that the divine say-so provides the justificatory basis for a given moral
claim or principle; another was (b) the proposition that the divine
say-so provides a (peremptory) reason for belief in, or a (peremptory)
reason for action according to, that principle. The because-Bahá'u'lláh-said-so
school, and its doctrine of immediate application, would have us believe
that the second proposition (b) justifies the first (a), but the move from
(b) to (a) is clearly logically fallacious.
In the case of the doctrine of mediate application, the (fiat of the)
divine Will serves as a voluntarist justification for the totality of the
ethical theory as a whole, but not as a justification for a particular
moral or ethical claim. Instead, the justification for a particular moral
claim is made in terms of the other moral principles and concepts which
form a part of the total theoretical framework. On this doctrine, for example,
Bahá'í ethical theory's justification for the particular
moral claim that some action (e.g., taking mind-altering substances) is
wrong, must be given in terms of the other moral principles and concepts
which form the totality of Bahá'í ethics (e.g., it retards
the progress of the soul, or it forfeits "moral responsibility"), even
if the ultimate basis for that totality be the divine say-so. In
other words, the divine say-so plays a role in meta-ethical, but not ethical,
justification. The mediate doctrine presupposes, of course, that Bahá'í
ethics forms a rationally coherent theoretical framework.
The point here is not that divine voluntarism is correct; rather that
even if we were to concede it, we would still need to reject the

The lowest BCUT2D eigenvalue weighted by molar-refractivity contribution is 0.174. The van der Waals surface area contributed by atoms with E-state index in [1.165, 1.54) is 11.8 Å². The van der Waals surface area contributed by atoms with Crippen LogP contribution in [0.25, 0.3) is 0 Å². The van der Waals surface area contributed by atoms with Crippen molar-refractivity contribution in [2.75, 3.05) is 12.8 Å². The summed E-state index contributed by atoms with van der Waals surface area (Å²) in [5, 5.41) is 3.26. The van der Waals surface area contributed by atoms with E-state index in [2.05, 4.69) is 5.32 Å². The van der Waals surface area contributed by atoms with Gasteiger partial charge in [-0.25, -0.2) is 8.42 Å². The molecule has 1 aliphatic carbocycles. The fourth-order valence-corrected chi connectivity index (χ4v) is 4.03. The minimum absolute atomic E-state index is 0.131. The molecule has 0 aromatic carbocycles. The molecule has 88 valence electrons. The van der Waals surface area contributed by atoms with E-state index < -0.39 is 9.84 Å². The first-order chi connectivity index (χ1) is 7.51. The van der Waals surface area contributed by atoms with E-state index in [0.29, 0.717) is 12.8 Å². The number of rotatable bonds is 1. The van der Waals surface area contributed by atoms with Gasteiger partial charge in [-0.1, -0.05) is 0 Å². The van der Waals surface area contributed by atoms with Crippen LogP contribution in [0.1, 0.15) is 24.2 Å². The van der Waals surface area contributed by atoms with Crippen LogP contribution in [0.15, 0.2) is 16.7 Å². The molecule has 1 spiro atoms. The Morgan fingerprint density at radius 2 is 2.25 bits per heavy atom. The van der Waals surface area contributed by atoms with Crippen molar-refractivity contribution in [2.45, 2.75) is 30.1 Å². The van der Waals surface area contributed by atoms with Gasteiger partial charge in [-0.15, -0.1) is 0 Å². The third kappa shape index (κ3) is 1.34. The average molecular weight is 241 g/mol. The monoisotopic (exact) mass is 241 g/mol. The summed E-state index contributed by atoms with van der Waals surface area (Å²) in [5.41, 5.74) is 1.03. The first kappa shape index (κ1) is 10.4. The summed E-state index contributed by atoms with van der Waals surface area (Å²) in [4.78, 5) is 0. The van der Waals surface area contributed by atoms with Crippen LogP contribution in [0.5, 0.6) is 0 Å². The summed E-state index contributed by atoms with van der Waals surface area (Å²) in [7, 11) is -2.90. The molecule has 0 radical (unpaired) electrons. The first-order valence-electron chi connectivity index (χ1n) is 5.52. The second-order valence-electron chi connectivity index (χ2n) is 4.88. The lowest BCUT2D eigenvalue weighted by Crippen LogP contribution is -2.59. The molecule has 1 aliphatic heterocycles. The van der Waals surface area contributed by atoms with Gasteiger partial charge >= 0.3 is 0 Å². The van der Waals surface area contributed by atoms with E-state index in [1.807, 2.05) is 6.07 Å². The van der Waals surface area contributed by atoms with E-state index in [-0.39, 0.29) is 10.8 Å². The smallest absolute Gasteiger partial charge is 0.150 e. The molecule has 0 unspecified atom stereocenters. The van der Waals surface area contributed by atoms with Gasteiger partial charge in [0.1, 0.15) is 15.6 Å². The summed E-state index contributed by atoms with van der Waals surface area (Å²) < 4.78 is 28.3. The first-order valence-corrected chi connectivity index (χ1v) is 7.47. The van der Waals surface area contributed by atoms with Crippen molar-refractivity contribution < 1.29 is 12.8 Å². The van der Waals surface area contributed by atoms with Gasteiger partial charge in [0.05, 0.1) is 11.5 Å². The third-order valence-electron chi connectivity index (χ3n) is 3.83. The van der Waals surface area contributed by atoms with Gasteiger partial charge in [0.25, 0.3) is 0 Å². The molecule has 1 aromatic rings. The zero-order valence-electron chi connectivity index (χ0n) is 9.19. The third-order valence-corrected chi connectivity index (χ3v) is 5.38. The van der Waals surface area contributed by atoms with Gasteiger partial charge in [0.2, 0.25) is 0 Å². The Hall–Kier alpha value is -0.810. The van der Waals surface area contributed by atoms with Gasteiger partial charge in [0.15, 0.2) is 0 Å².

immediate application doctrine, and with it the because-Bahá'u'lláh-said-so
school, because a Bahá'í voluntarist account must adopt a
mediate application doctrine. That this is so can be readily seen by
the fact that both Bahá'u'lláh and 'Abdu'l-Bahá write
as if their teachings form part of a coherent whole, and hence both freely
justify a given principle (e.g. the forbidding of alcohol) in terms of
other Bahá'í ethical principles and concepts (e.g. moral
responsibility, or the progress of the soul). This also appears to be part
of the reason why so many Bahá'ís have difficulty coming
to terms with the fact of male-exclusivity in the membership of the Universal
House of Justice: because it appears not to be justifiable in terms of,
indeed it appears to contradict, other moral principles which form a part
of the totality of Bahá'í moral and political philosophy.
Notice again that citing Bahá'u'lláh's say-so regarding male-exclusivity
only provides Bahá'ís with (b) a (peremptory) reason for
believing that it is a proper moral principle(4)
(presumably fitting coherently into the whole theoretical framework), and
a (peremptory) reason for action according to that principle, without
illuminating (a) the justificatory basis for that principle--after
all, 'Abdu'l-Bahá had said that that justificatory reason
would become apparent in the future, even though Bahá'ís
already had Bahá'u'lláh's say-so when 'Abdu'l-Bahá
was writing. The latter does not provide the former.
So to determine the basis for the Bahá'í position on some
question in ethics, one must consider Bahá'í ethical theory
as a whole, and justify the position in those terms, and not in terms of
the divine say-so. What is more, given the Bahá'í principle
of the harmony of science and religion, and that religion must be scientific
in its method, the Bahá'í position must be interpreted in
light of some background knowledge gleaned from the natural and social
sciences. If an interpretation of the Bahá'í position on
racism were advanced which entailed or presupposed that the earth was flat,
then that would count against the interpretation in question--insofar as
the scientific evidence suggests that the earth is not flat.(5)
- This is a favourite rhetorical tool used when one is too fearful to hold one's own beliefs up to the light of consultative scrutiny, and wishes instead to silence others into submission.